(c) Copyright Library Journals LLC, a wholly owned subsidiary of Media Source, Inc. No redistribution permitted.
Review by Horn Book Review
The front endpapers show a group of older women in a pool and a boy swimming underwater. On the next spread (the copyright and title pages), the child, Julin, is walking to the subway with one of the women, his abuela, followed by three magnificent-looking people dressed as mermaids. Julin loves mermaids, and this encounter leads him into a daydream where he dives deep into the water, shedding clothes and transforming himself into a mermaid. Arriving home, the boy creates a makeshift mermaid outfit from household objects (including the leaves of a houseplant and window curtains) and puts on lipstick. When Abuela discovers her grandson in mermaid attire, theres a very slight narrative pause: Oh! Uh-oh. How will she react? Happily, its all good: Abuela gives Julin a string of beads to complete the outfit, then the two walk proudly arm in arm toward a festive parade, joining others joyfully dressed as mermaids, stingrays, and other sea creatures ( la Coney Islands Mermaid Parade). Julins emotional journey takes on depth through small but important details: a wary look in the mirror, a slight inward slump of the shoulders, a chin held high while marching down the street. Love uses vibrant watercolors with gouache and ink and a lively style to create scenes that splash and swirl to life on the page. minh l (c) Copyright 2018. The Horn Book, Inc., a wholly owned subsidiary of Media Source, Inc. No redistribution permitted.
(c) Copyright The Horn Book, Inc., a wholly owned subsidiary of Media Source, Inc. No redistribution permitted.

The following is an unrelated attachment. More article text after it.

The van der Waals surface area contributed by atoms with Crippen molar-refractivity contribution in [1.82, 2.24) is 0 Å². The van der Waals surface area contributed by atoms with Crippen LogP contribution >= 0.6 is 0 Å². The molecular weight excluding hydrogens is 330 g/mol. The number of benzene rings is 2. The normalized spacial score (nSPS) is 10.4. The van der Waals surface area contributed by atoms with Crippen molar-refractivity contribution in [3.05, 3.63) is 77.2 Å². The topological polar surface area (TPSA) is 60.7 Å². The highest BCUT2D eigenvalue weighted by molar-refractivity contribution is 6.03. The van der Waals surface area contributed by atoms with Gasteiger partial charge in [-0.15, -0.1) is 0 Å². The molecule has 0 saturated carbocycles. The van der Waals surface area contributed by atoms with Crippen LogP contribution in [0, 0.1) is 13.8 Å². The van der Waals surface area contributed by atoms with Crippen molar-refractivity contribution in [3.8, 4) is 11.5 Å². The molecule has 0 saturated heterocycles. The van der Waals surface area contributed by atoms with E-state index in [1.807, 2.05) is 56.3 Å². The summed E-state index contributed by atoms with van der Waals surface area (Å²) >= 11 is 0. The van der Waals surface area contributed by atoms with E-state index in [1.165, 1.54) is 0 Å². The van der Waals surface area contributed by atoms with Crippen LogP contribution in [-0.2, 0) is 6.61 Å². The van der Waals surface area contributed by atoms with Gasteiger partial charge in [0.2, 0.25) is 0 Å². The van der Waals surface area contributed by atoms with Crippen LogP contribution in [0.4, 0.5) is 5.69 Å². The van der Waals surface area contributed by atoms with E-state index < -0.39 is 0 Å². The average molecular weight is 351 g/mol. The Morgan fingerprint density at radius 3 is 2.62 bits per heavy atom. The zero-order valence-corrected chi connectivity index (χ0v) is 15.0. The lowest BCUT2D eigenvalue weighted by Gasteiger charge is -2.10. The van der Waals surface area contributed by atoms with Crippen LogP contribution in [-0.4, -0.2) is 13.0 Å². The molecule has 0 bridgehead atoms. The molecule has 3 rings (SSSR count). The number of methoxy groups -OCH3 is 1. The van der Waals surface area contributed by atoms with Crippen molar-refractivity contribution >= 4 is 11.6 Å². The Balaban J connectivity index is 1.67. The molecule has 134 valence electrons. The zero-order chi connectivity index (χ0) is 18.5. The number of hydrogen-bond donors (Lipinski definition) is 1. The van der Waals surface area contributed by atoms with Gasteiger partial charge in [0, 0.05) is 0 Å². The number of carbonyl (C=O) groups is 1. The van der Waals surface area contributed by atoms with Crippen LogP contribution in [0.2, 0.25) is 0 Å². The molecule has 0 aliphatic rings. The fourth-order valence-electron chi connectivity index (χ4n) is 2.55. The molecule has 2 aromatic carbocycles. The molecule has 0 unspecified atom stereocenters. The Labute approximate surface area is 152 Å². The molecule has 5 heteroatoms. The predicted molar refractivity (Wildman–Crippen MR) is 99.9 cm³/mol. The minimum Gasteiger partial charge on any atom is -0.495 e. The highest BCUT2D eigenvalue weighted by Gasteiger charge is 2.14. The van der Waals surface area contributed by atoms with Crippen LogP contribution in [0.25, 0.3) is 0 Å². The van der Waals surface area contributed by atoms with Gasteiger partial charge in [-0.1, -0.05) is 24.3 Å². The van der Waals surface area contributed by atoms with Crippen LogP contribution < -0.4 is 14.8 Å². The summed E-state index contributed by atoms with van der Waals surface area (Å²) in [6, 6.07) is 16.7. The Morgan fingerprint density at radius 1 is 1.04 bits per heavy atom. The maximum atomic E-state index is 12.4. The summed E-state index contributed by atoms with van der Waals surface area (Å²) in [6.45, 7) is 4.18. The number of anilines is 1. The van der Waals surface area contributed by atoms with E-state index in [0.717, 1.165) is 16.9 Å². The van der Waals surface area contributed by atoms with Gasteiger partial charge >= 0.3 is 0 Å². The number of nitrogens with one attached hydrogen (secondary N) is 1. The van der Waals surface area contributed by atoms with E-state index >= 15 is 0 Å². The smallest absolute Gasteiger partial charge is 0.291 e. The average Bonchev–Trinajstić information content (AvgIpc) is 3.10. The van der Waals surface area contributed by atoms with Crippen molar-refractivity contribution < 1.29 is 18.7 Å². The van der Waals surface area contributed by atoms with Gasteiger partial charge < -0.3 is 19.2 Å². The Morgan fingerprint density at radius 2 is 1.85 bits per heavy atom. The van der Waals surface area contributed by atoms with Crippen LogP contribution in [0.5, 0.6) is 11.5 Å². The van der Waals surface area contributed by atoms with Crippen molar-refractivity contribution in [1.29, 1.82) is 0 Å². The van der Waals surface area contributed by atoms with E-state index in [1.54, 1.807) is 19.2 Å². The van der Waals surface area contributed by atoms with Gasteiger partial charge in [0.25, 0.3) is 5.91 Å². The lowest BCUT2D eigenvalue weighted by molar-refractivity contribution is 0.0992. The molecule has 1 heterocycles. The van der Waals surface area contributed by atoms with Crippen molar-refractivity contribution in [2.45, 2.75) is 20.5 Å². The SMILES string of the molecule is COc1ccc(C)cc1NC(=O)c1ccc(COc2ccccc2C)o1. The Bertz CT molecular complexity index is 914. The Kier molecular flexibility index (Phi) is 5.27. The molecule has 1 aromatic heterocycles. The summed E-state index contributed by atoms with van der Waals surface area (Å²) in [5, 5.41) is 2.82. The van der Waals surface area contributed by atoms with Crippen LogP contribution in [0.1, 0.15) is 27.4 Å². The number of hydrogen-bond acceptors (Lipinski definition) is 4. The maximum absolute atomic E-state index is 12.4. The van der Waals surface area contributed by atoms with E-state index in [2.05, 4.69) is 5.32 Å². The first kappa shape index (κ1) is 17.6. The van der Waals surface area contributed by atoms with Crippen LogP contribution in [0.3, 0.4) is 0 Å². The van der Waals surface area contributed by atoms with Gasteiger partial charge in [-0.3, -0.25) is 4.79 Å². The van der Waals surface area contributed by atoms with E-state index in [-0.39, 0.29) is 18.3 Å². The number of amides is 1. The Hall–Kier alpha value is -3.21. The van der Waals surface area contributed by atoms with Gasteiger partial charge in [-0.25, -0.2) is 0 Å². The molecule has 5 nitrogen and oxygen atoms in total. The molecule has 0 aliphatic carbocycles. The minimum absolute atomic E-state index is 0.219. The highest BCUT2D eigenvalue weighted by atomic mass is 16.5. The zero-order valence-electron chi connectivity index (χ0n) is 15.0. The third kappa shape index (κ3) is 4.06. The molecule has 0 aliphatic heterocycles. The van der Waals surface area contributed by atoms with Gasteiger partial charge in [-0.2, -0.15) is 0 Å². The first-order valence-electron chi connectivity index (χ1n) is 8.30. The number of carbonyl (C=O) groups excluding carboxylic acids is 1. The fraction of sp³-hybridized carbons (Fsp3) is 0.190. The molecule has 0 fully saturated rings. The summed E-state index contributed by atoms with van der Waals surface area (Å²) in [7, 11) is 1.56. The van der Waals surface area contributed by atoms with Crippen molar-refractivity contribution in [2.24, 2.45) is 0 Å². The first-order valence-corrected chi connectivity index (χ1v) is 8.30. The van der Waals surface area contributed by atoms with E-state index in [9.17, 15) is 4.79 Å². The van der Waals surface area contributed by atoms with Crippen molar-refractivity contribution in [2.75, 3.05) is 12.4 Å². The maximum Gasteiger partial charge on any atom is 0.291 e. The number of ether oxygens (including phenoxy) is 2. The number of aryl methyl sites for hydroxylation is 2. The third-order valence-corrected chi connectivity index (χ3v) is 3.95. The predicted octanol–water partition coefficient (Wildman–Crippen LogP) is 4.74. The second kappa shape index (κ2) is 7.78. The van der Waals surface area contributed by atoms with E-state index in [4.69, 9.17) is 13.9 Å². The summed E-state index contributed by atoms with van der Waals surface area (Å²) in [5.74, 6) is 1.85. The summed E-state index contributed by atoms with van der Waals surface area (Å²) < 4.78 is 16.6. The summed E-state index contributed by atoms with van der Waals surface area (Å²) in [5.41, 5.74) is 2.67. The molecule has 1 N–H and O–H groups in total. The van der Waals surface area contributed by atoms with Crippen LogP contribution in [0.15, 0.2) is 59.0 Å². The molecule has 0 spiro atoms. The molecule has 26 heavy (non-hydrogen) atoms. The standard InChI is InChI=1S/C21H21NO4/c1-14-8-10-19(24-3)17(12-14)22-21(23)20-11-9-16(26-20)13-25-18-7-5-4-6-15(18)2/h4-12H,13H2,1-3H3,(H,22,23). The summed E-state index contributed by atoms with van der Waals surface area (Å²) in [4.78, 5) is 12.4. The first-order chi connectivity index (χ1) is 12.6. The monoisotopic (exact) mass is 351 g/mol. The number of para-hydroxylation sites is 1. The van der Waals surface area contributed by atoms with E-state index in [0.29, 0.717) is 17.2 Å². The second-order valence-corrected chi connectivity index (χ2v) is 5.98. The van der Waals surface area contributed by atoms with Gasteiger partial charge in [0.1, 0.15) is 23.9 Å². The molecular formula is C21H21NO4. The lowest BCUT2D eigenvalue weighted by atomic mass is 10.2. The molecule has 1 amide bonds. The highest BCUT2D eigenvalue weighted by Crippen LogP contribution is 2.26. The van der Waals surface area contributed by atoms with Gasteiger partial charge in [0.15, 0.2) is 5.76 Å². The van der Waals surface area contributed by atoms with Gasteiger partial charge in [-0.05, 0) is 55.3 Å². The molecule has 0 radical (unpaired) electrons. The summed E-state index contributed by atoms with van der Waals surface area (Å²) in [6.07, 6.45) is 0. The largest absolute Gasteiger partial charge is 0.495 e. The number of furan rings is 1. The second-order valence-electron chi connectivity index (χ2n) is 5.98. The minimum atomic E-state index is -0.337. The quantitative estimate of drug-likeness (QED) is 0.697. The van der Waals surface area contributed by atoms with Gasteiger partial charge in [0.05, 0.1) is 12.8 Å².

Review by Kirkus Book Review
Julin knows he's a mermaid.On the el with his abuela, Afro-Latinx Julin looks on, entranced, as three mermaids enter their car. Instantly enamored, Julin imagines himself a mermaid. In a sequence of wordless double-page spreads, the watercolor, gouache, and ink artperfect for this watercentric taledepicts adorable Julin's progression from human to mermaid: reading his book on the el with water rushing in, then swimming in that water and freeing himself from the constraints of human clothing as his hair grows longer (never losing its texture). When Julin discovers he has a mermaid tail, his charming expressions make his surprise and delight palpable. At home, Julin tells Abuela that he, too, is a mermaid; Abuela admonishes him to "be good" while she takes a bath. A loose interpretation of being "good" could include what happens next as Julin decides to act out his "good idea": He sheds his clothes (all except undies), ties fern fronds and flowers to his headband, puts on lipstick, and fashions gauzy, flowing curtains into a mermaid tail. When Abuela emerges with a disapproving look, readers may think Julin is in troublebut a twist allows for a story of recognition and approval of his gender nonconformity. Refreshingly, Spanish words aren't italicized.Though it could easily feel preachy, this charmingly subversive tale instead offers a simple yet powerful story of the importance of being seen and affirmed. (Picture book. 3-8) Copyright Kirkus Reviews, used with permission.
Copyright (c) Kirkus Reviews, used with permission.